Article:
The Man Who Photographed Angels

by Joe Beine


The "about the author" page in my book Paper Angels begins with this sentence...

"Joe Beine lives in Denver, Colorado where he once met a Mexican girl who told him secrets passed down from someone far older than her."

Last year I sent a copy of the book to a friend in North Carolina. She wrote me a nice letter in return saying how she was touched that I had named a character in the book's opening story after her maternal grandmother, who died in 2000. I had learned of her grandmother a few years ago when I encouraged my friend to explore her family tree. She began by questioning relatives and I recorded the information for her in a genealogy program on my computer. But we never pursued any further research. Early last year I looked at her genealogy file and realized how fascinated I had always been with all of the colorful Spanish names in her family. As a writer I was thinking, these are really cool names and I'm going to use them!

I wrote the book's opening story, "The Man Who Photographed Angels," about a year ago. It was a last minute addition to the book, which by then had already been completed and was ready to be sent to the publisher. I remember showing the story to my editor and asking her what she thought about adding it to the manuscript. She replied with something like, "You'd better put it in the book -- it's my favorite story."

After I received my North Carolina friend's letter, I started looking at her family tree again and decided to do a bit of research for her as a surprise. I first located her beloved grandmother's obituary online in a Roswell, New Mexico newspaper. (I should probably point out here that my friend was born in Roswell and is clearly not of this earth.) The obituary contained all sorts of wonderful clues for further research. The names of my friend's grandmother's husband, parents, siblings and children were all listed, along with her dates of birth, marriage and death. I started looking in the Social Security Death Index, the online New Mexico Death Index Project, and New Mexico census records on microfilm. I ordered some church records from the Family History Library and some SS-5 forms from the Social Security Administration. I bought myself a paperback Spanish/English dictionary. I was in new territory -- I had never done a research project in New Mexico or done any Hispanic research before. But I was having fun collecting even more colorful Spanish names. The database grew from less than 20 people to over 50. Soon I had traced my friend's grandmother's paternal line back to the 1840s.

I sent my friend a letter and some printouts showing her newly expanded family tree. She responded with another long letter, thanking me. She had already shared the material with her mother, who planned to quiz older relatives for more information. My friend also told me many things about her grandmother. She said her grandmother's funeral procession was two miles long and nearly shut down Roswell in many spots. I'm certain that angels disguised as space aliens were hovering overhead.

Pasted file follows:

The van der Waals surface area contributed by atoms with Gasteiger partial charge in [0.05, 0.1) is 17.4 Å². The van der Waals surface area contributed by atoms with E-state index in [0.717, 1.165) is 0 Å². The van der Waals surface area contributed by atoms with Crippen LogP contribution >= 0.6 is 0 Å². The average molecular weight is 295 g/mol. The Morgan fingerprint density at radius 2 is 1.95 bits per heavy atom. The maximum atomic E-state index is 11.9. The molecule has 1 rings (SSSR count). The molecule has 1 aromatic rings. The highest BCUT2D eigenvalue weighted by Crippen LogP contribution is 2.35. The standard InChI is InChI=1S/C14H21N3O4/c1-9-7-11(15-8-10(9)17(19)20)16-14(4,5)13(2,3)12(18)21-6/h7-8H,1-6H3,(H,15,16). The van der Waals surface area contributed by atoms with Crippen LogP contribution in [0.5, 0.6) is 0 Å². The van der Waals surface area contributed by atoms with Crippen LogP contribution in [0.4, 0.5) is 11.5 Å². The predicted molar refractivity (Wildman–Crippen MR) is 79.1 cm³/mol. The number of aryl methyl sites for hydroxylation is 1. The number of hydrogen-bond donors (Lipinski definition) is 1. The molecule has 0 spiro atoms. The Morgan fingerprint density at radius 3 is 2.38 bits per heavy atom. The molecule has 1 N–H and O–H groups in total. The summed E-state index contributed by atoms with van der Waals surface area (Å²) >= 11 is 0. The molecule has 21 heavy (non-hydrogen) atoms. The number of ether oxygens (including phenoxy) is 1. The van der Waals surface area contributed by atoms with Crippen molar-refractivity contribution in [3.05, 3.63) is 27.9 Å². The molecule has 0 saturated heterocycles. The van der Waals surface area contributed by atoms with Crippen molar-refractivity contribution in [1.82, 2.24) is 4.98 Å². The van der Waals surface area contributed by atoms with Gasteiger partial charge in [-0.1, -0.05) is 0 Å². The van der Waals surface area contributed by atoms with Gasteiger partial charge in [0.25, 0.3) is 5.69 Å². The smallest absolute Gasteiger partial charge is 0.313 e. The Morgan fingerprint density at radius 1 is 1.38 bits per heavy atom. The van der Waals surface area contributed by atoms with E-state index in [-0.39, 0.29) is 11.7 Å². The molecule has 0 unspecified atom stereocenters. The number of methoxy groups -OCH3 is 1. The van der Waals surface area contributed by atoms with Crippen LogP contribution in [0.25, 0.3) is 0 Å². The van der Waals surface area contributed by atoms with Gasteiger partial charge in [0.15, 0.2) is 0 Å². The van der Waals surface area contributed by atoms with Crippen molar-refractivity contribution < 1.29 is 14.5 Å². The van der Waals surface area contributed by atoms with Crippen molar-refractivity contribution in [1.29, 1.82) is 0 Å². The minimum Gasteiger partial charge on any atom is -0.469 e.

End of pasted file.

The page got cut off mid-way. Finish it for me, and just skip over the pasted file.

I once met a Mexican girl who told me secrets passed down from someone far older than her. And one of those secrets was fashioned into a story with people from her family tree. For me this is what genealogy is all about -- finding meaning in the colorful names, traditions and stories that our ancestors pass down to us.

-Joe Beine
Author and Genealogist (Denver, Colorado)
March 2002

"The Man Who Photographed Angels," a brief synopsis...

Ten-year-old Myra is staying at the home of her great grandmother Esmirelda Ortiz. Myra loves visiting her great grandmother because she often tells stories of Mexico, a place Myra has never been. Esmirelda doesn't speak much English. But Myra, who is growing up in an English speaking household, spends so much time with her older relatives that she has learned Spanish. Esmirelda tells Myra a story from the village of her birth about a man named Paquito Juan-Carlos Baca, who left the village for a few weeks then finally returned with a camera. Esmirelda calls it a "light box." This was an exciting new thing for the villagers and many wanted to have their pictures taken. When Myra asks her great grandmother if Paquito ever photographed her, Esmirelda responds, "Of course. I will show you..." She sends Myra to her closet to retrieve a box filled with old family mementos. (Ah, don't you just love these sorts of boxes?) Inside Myra finds a picture of Esmirelda taken at about the same age Myra is now. After studying the picture Myra says to her great grandmother, "You look like me."

One day, Esmirelda says, Paquito announced that he was going to photograph the angels that were often seen hovering around the village. But he knew that only children could actually see them. So Paquito asked the children to tell him whenever one of them saw an angel. He then set up his camera and aimed it where a child was pointing. Of course he ended up with picture after picture of a smiling child pointing at nothing. But he remained determined.

If you want to find out if Paquito ever succeeded in photographing an angel, you'll have to turn the page...


Related Webpages...

Paper Angels: Christmas Stories by Joe Beine

The Salcido Family of Lincoln County, New Mexico
(part of my friend's family tree)

New Mexico Genealogy Resources
(compiled while working on my friend's family tree)

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